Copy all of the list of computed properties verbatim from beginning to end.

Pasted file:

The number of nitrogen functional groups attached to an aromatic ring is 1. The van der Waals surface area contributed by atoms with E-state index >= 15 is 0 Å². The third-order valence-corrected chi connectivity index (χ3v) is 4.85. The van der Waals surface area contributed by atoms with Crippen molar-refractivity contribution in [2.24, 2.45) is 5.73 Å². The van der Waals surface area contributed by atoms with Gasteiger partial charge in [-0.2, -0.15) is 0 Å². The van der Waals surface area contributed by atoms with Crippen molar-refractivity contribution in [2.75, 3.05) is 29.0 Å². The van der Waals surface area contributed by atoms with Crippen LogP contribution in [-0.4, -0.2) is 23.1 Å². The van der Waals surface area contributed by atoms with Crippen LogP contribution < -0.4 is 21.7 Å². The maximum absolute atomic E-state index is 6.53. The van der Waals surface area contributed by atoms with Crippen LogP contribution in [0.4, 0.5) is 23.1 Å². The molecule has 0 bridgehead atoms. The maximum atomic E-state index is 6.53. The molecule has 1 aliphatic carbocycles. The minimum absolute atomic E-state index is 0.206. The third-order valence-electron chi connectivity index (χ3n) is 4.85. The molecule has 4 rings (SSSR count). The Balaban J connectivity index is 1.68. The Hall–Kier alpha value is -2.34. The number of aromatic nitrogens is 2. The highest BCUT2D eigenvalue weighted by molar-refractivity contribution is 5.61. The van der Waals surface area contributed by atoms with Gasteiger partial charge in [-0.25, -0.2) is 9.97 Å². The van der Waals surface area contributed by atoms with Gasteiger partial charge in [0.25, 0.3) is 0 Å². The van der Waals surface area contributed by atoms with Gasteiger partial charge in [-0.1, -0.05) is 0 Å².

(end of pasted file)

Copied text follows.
The number of nitrogen functional groups attached to an aromatic ring is 1. The van der Waals surface area contributed by atoms with E-state index >= 15 is 0 Å². The third-order valence-corrected chi connectivity index (χ3v) is 4.85. The van der Waals surface area contributed by atoms with Crippen molar-refractivity contribution in [2.24, 2.45) is 5.73 Å². The van der Waals surface area contributed by atoms with Gasteiger partial charge in [-0.2, -0.15) is 0 Å². The van der Waals surface area contributed by atoms with Crippen molar-refractivity contribution in [2.75, 3.05) is 29.0 Å². The van der Waals surface area contributed by atoms with Crippen LogP contribution in [-0.4, -0.2) is 23.1 Å². The van der Waals surface area contributed by atoms with Crippen LogP contribution < -0.4 is 21.7 Å². The maximum absolute atomic E-state index is 6.53. The van der Waals surface area contributed by atoms with Crippen LogP contribution in [0.4, 0.5) is 23.1 Å². The molecule has 0 bridgehead atoms. The maximum atomic E-state index is 6.53. The molecule has 1 aliphatic carbocycles. The minimum absolute atomic E-state index is 0.206. The third-order valence-electron chi connectivity index (χ3n) is 4.85. The molecule has 4 rings (SSSR count). The Balaban J connectivity index is 1.68. The Hall–Kier alpha value is -2.34. The number of aromatic nitrogens is 2. The highest BCUT2D eigenvalue weighted by molar-refractivity contribution is 5.61. The van der Waals surface area contributed by atoms with Gasteiger partial charge in [-0.25, -0.2) is 9.97 Å². The van der Waals surface area contributed by atoms with Gasteiger partial charge in [0.25, 0.3) is 0 Å². The van der Waals surface area contributed by atoms with Gasteiger partial charge in [-0.1, -0.05) is 0 Å².